The World Health Organization has dubbed hepatitis C, which infects as many as 185 million people worldwide, a "viral time bomb." On this World Hepatitis Day, July 28, it is important to know that this "bomb" can be defused if we can get companies to lower the price of treatment.
Unlike cancer or HIV, hepatitis C is curable in the majority of cases. Unfortunately, cure has been hampered by the fact that the bulk of people living with hepatitis C reside in low- and middle-income countries where the main medicine used in the current standard of care -- Pegylated Interferon-alfa (Peg-IFN) -- is priced out of reach. Two pharmaceutical giants -- Roche and Merck -- sell all of the brand-name Peg-IFN around the world. This duopoly allows the companies to charge exorbitant prices. Even in countries where patients have to pay for treatment out of their own pockets, the cost of hepatitis C treatment can be as high as $18,000 USD for a course of treatment. For too many, this is a price tag that means death.
We know these medicines need not be so expensive. As the table below shows, these companies agree to sell the same medicines at vastly different prices from country to country, with no apparent logic. And, it is widely known that the costs of manufacturing represent only a fraction of this high price tag, with the remainder, often over 90 percent, being profit.
In some countries, breakthroughs in price reduction have been made. In Egypt, for example, where there is a large hepatitis C epidemic, and a locally-produced competitor to the brand-name medicines, the government was able to secure treatment made by Merck and Roche at less than $2,000 for a 48-week course of treatment. The drop in price allowed the government to treat approximately 220,000 people under its national program.
And, in Thailand, the government was able to commit to cover hepatitis C treatment under its universal health care program after negotiating a four-fold reduction in price for Peg-IFN by Roche and Merck to $4,800 USD for a 48-week course of treatment.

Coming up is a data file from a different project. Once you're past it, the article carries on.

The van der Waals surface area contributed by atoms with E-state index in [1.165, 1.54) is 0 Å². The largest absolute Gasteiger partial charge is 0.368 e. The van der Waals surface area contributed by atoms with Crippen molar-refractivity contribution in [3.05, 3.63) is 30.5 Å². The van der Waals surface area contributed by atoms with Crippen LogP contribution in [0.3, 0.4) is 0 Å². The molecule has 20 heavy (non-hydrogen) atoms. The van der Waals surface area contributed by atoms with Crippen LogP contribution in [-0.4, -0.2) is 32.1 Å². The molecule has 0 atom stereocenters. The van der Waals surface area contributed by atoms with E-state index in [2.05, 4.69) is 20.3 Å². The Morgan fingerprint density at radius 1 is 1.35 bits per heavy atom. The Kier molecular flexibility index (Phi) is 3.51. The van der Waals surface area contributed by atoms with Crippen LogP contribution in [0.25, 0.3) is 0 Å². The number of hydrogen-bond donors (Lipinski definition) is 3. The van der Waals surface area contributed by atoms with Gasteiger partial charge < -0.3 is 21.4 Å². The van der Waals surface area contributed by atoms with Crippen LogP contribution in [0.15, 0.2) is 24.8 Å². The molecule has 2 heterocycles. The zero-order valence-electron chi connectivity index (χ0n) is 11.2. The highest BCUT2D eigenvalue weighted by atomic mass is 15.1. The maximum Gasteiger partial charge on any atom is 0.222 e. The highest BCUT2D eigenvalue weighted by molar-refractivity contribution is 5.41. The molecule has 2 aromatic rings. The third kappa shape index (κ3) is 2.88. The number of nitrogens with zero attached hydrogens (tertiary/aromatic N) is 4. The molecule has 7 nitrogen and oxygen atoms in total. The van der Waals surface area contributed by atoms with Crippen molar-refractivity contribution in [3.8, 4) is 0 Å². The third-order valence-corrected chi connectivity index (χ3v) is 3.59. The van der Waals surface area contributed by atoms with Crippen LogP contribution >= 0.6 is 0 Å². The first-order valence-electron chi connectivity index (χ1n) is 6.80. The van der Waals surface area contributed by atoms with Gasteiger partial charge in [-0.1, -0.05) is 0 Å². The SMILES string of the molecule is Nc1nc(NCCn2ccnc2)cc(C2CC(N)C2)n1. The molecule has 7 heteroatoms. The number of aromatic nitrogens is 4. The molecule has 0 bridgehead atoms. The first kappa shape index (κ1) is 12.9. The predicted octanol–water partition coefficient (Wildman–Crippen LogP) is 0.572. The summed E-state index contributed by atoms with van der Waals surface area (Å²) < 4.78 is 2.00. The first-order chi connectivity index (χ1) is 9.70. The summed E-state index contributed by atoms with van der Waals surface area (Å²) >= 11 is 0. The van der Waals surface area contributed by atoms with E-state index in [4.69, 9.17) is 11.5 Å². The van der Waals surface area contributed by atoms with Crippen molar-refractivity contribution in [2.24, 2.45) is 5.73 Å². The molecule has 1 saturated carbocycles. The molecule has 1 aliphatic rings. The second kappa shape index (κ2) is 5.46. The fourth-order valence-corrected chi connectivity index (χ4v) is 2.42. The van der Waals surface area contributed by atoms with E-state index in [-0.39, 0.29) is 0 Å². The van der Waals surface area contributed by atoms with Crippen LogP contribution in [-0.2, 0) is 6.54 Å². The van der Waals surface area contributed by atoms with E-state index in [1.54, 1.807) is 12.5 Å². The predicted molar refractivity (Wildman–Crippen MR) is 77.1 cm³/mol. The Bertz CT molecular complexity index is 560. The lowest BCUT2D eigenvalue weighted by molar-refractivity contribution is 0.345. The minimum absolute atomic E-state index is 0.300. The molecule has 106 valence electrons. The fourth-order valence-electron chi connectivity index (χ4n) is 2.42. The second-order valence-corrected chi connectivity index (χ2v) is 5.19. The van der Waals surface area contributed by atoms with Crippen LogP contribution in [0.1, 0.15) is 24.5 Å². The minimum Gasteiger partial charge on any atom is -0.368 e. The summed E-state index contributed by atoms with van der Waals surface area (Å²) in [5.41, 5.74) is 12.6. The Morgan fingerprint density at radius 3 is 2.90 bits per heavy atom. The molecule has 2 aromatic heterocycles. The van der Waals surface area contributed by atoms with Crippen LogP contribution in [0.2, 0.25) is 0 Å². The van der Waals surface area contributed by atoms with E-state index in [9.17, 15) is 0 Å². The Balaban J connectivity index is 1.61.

Inspired by the examples of Egypt and Thailand, governments and activists in other low- and middle-income countries, like Georgia and Ukraine, are starting to ask for reduced prices to effectively address their national epidemics. To mark World Hepatitis Day this year, activists protested the high price of hepatitis C treatment at rallies in Russia, Armenia, Georgia, Ukraine, and Latvia. And in Asia, groups are preparing to ask Merck and Roche to drop the price to $1,000 USD a year.
We know that political commitment and community mobilization can make the difference. For those who say that treatment is too complicated or that pharmaceutical companies will always prioritize profit over people, we should say: we've been here before. More than a decade ago, HIV/AIDS patients marched the streets ofSouth Africa, Thailand, and Brazil demanding affordable access to medicines that could save their lives, and with success. Since then, the cost of AIDS drugs dropped from over $10,000 per person per year to less than $100 today, enabling millions to access treatment.
So, this World Hepatitis Day, we stand in solidarity with civil society groups in low- and middle-income countries, and their governments as they mobilize in the fight for access to hepatitis C treatment. Affordable access to life-saving medicines is a human right, and only when governments and pharmaceutical companies commit to making treatment available at fair prices, will we close the hepatitis C treatment gap. If these companies continue to put profits before people, the hepatitis C epidemic will surge, and many more will unnecessarily die.
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